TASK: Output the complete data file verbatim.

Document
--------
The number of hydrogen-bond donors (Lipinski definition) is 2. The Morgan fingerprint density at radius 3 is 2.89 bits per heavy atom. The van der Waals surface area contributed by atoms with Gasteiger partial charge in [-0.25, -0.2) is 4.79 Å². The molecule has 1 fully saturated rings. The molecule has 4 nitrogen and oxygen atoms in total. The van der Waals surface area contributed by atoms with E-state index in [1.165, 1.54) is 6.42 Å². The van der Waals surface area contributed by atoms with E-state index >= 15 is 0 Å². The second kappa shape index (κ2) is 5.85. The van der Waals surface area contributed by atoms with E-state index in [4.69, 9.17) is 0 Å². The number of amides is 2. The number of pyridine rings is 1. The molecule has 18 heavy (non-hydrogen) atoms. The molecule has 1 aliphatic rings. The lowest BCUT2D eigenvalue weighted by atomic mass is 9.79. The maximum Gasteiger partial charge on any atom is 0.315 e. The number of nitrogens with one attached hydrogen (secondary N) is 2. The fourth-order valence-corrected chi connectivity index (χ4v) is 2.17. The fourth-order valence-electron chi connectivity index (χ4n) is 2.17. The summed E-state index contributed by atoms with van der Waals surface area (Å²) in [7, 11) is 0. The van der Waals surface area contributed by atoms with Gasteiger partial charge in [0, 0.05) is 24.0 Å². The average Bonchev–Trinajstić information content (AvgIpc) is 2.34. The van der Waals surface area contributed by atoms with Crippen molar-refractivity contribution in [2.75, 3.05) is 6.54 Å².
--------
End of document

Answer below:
The number of hydrogen-bond donors (Lipinski definition) is 2. The Morgan fingerprint density at radius 3 is 2.89 bits per heavy atom. The van der Waals surface area contributed by atoms with Gasteiger partial charge in [-0.25, -0.2) is 4.79 Å². The molecule has 1 fully saturated rings. The molecule has 4 nitrogen and oxygen atoms in total. The van der Waals surface area contributed by atoms with E-state index in [1.165, 1.54) is 6.42 Å². The van der Waals surface area contributed by atoms with E-state index >= 15 is 0 Å². The second kappa shape index (κ2) is 5.85. The van der Waals surface area contributed by atoms with E-state index in [4.69, 9.17) is 0 Å². The number of amides is 2. The number of pyridine rings is 1. The molecule has 18 heavy (non-hydrogen) atoms. The molecule has 1 aliphatic rings. The lowest BCUT2D eigenvalue weighted by atomic mass is 9.79. The maximum Gasteiger partial charge on any atom is 0.315 e. The number of nitrogens with one attached hydrogen (secondary N) is 2. The fourth-order valence-corrected chi connectivity index (χ4v) is 2.17. The fourth-order valence-electron chi connectivity index (χ4n) is 2.17. The summed E-state index contributed by atoms with van der Waals surface area (Å²) in [7, 11) is 0. The van der Waals surface area contributed by atoms with Gasteiger partial charge in [0, 0.05) is 24.0 Å². The average Bonchev–Trinajstić information content (AvgIpc) is 2.34. The van der Waals surface area contributed by atoms with Crippen molar-refractivity contribution in [2.75, 3.05) is 6.54 Å².